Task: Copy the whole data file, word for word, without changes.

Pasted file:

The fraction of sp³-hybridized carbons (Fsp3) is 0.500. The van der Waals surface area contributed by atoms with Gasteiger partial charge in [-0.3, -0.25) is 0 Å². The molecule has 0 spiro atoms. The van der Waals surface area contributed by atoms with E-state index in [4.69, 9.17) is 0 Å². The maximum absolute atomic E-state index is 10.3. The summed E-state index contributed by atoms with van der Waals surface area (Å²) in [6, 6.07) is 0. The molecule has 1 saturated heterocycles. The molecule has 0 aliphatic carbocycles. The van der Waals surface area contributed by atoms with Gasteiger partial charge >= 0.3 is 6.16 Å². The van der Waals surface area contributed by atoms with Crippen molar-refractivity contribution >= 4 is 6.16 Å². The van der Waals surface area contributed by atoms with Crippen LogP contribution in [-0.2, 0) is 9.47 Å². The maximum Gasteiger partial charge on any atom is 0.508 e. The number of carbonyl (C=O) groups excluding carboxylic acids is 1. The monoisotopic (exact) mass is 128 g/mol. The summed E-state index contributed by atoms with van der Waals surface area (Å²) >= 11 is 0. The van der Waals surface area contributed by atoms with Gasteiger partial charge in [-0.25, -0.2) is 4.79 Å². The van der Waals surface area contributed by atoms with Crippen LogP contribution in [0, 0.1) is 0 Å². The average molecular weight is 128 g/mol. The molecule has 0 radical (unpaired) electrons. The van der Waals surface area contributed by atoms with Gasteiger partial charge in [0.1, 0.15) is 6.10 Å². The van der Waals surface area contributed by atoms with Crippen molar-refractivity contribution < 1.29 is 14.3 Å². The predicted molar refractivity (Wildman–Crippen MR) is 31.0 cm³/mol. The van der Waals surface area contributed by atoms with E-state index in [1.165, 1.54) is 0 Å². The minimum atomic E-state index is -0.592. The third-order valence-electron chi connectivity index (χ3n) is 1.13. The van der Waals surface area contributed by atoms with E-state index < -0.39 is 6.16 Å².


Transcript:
The fraction of sp³-hybridized carbons (Fsp3) is 0.500. The van der Waals surface area contributed by atoms with Gasteiger partial charge in [-0.3, -0.25) is 0 Å². The molecule has 0 spiro atoms. The van der Waals surface area contributed by atoms with E-state index in [4.69, 9.17) is 0 Å². The maximum absolute atomic E-state index is 10.3. The summed E-state index contributed by atoms with van der Waals surface area (Å²) in [6, 6.07) is 0. The molecule has 1 saturated heterocycles. The molecule has 0 aliphatic carbocycles. The van der Waals surface area contributed by atoms with Gasteiger partial charge >= 0.3 is 6.16 Å². The van der Waals surface area contributed by atoms with Crippen molar-refractivity contribution >= 4 is 6.16 Å². The van der Waals surface area contributed by atoms with Crippen LogP contribution in [-0.2, 0) is 9.47 Å². The maximum Gasteiger partial charge on any atom is 0.508 e. The number of carbonyl (C=O) groups excluding carboxylic acids is 1. The monoisotopic (exact) mass is 128 g/mol. The summed E-state index contributed by atoms with van der Waals surface area (Å²) >= 11 is 0. The van der Waals surface area contributed by atoms with Gasteiger partial charge in [-0.25, -0.2) is 4.79 Å². The van der Waals surface area contributed by atoms with Crippen LogP contribution in [0, 0.1) is 0 Å². The average molecular weight is 128 g/mol. The molecule has 0 radical (unpaired) electrons. The van der Waals surface area contributed by atoms with Gasteiger partial charge in [0.1, 0.15) is 6.10 Å². The van der Waals surface area contributed by atoms with Crippen molar-refractivity contribution < 1.29 is 14.3 Å². The predicted molar refractivity (Wildman–Crippen MR) is 31.0 cm³/mol. The van der Waals surface area contributed by atoms with E-state index in [1.165, 1.54) is 0 Å². The minimum atomic E-state index is -0.592. The third-order valence-electron chi connectivity index (χ3n) is 1.13. The van der Waals surface area contributed by atoms with E-state index < -0.39 is 6.16 Å².